My childhood was a good one. I lived in my own little world, of games and sci-fi and horror and nonsense. My parents, already middle-aged, made sure my world was one of Bing Crosby and Perry Como and Gene Kelly and Frank Sinatra too. My da, though, was an interesting guy. I’ve written about him before on these pages. I think I’m probably always writing about him, everywhere. He was interesting because he lived his life with one foot in the past and one foot in the present. And another foot in the future, somehow, despite only having two legs. He was the one who wanted to watch The Young Ones. He was the one I watched The Young Ones with. I was 6 years old.

Did he ban me from watching it, with all its violence and bad language and anarchy? No. He wanted me to watch it, and I remember him watching me as I watched it. The Young Ones taught me to hate Margaret Thatcher and to dance like Alexei Sayle and to love The People’s Poet, Rick, who is now actually dead. The People’s Poet is dead, as is my da. How awful is that?

“What does Rik Mayall have to do with board games?”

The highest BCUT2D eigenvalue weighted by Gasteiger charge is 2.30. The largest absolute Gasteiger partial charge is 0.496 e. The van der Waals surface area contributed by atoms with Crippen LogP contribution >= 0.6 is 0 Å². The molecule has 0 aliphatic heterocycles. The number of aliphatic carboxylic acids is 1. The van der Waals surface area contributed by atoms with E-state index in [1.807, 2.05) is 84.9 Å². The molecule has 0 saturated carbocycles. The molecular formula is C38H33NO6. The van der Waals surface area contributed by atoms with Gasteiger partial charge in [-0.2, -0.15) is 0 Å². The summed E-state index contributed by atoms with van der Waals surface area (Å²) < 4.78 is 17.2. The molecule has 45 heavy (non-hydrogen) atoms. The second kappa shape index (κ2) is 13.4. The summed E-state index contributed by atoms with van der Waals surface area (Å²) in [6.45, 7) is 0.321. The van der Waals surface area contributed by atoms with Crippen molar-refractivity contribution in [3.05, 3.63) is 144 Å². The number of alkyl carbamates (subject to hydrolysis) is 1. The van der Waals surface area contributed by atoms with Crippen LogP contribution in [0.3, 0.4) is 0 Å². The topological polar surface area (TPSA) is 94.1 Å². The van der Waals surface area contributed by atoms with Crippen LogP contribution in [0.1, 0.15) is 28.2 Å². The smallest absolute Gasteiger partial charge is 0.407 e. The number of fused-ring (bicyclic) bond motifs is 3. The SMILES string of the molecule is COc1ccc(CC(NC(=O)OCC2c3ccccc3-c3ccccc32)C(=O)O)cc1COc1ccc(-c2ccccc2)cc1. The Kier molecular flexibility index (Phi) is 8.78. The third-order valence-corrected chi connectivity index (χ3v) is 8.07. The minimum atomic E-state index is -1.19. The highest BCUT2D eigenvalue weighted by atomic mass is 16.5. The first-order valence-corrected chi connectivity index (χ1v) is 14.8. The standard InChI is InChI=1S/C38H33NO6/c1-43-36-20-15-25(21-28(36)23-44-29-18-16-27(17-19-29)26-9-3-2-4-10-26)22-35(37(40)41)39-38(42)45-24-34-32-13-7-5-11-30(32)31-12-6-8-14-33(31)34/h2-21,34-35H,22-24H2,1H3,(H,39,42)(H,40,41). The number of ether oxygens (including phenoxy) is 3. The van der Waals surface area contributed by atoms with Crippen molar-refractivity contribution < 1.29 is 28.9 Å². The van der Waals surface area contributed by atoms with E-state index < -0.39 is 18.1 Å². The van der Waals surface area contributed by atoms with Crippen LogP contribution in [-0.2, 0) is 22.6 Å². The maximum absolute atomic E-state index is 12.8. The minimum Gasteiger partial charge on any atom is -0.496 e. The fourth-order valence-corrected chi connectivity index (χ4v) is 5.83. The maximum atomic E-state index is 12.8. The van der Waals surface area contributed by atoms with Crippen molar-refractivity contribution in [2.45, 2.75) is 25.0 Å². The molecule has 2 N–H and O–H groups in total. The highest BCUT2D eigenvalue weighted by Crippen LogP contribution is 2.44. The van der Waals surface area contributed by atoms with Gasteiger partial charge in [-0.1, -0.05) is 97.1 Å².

I was thinking last night about Rik Mayall, and The Young Ones, and the alternative comedy movement. I remember how it changed me. I remember how it changed everything. I was a quiet boy, like I said. I cried on my first day at school. I couldn’t bear to be separated from my parents, and people were noisy and teacher would shout and it was scary and I wanted to go home. But then comedy happened, and Rik Mayall happened, and I was taught that noise and chaos was amazing and that it wasn’t wrong to flick the vicky-v’s at people in positions of authority. In Blackadder, Rik Mayall would swing into view and be the loudest guy in the room. Everybody loved him. It was fine to be the loudest guy in the room. It was good to be fearless, loud and funny. It was fine to be a show-off, as long as you had that glint in your eye. It was even good to be an outsider. Hey, it was cool to be an outsider, as long as you had your own thing going on.